On Thursday the 8th June the Whyalla Chamber of Commerce and Industry represented its members at the Senate Standing Committee on Foreign Affairs, Defence and Trade. During this session the committee was tasked to hear submissions of impact, Defence Training Activities and Facilities have had on Rural and Regional Areas.
Further submissions were given by the three Upper Spence Gulf Councils, Regional Development Australia and the Upper Spencer Gulf Heavy Industry Cluster.
The Chambers submission to the enquiry included comment on Consultation and Communication by Defence Department; Environmental, Social issues and Economic issues; Investment in new Facilities Infrastructure and Operations as well as promoting and encouraging Awareness of Tendering Opportunities for Rural and Regional areas.
The Chambers submission was positive at the benefits that Defence Operation Hammel bought to local communities; reputed to be in excess of $2.7m.
With the announcement of the prime contractor for the first stage development of Cultana Reserve (St Hillier’s) the Chambers argument was to ensure that local contractors are involved wherever possible and share in the proposed $61M build.
To this end the Senate Committee were very surprised that the Chamber was already proactive in communications with St Hillier’s to offer assistance in matching local contractor capabilities to their needs. In the coming weeks it is expected St Hillier’s procurement officer will visit Whyalla and meet with appropriate contractors.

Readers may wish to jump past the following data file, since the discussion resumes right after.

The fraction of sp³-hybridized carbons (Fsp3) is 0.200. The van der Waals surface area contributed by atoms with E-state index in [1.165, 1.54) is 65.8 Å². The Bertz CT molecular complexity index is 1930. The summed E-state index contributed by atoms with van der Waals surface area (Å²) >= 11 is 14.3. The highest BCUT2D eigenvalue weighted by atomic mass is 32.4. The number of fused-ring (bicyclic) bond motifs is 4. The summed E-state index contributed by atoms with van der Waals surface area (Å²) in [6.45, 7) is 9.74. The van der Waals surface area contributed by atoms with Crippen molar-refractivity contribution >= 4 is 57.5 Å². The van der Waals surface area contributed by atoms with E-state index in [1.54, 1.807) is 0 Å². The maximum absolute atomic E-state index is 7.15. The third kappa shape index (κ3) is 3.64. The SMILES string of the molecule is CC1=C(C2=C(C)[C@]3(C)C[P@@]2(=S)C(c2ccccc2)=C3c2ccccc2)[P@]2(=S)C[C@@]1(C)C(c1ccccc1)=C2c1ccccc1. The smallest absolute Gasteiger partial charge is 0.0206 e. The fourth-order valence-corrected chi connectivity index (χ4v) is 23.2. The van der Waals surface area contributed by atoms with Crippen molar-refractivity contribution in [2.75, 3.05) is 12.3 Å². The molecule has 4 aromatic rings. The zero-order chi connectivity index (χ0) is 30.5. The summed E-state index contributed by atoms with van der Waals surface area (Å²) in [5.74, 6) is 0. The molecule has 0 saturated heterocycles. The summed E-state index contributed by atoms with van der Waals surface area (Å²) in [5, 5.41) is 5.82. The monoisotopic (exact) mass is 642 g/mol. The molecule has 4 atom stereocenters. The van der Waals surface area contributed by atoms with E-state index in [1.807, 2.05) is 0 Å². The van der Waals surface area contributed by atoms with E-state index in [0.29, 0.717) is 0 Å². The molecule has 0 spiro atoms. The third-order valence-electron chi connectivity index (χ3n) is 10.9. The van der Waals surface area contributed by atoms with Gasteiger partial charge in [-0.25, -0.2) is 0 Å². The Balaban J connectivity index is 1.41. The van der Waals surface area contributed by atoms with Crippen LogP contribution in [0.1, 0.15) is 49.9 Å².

The Chambers aim is for at least 40% of the contract value be serviced by local contractors. This would be a boost for the local economy given the current economic state that it is facing.
At the conclusion of the first phase of the Cultana development, which will take around 18- 24 months to complete, the Defence has budgeted an additional $110m to be spent at Cultana. Future benefits for the Whyalla community will be the required ongoing maintenance..
The Chambers submission also concentrated on the communities wish to be a part of the ongoing Air Warfare Destroyer and Frigate build, due to begin in 2020. The barriers to entry into these contract opportunities are quiet daunting for small to medium size enterprises (SMEs) and it was strongly suggested some moderation of the requirements and regulations within the Defence Procurement policies be considered.
The Chamber also commented on the large number of Government agencies (Defence, Defence SA, Defence Teaming, Tech-port and CDIC) involved and resulting mixed messages circulating, with local operators confused in which agencies they should be dealing with.
At a forum held in Whyalla last month, the Chamber had previously advocated that a one stop shop approach was required, so communications can be clear and concise. The Chamber has been successful in achieving this, with the Department of State Development, since appointing a person to this role.
The Chamber executive look forward to seeing the tangible changes Government will make as a result of this enquiry and are confident that the suggested changes will allow more local SMEs to be a part of future Defence contracts.
It is acknowledged the road ahead will not be easy, and will challenge many SMEs. However the Chamber is committed to advocate for local business, and through membership communications along with the assistance of both the Federal and State Government, aim to help facilitate a path that will allow local business to be a part this exciting future.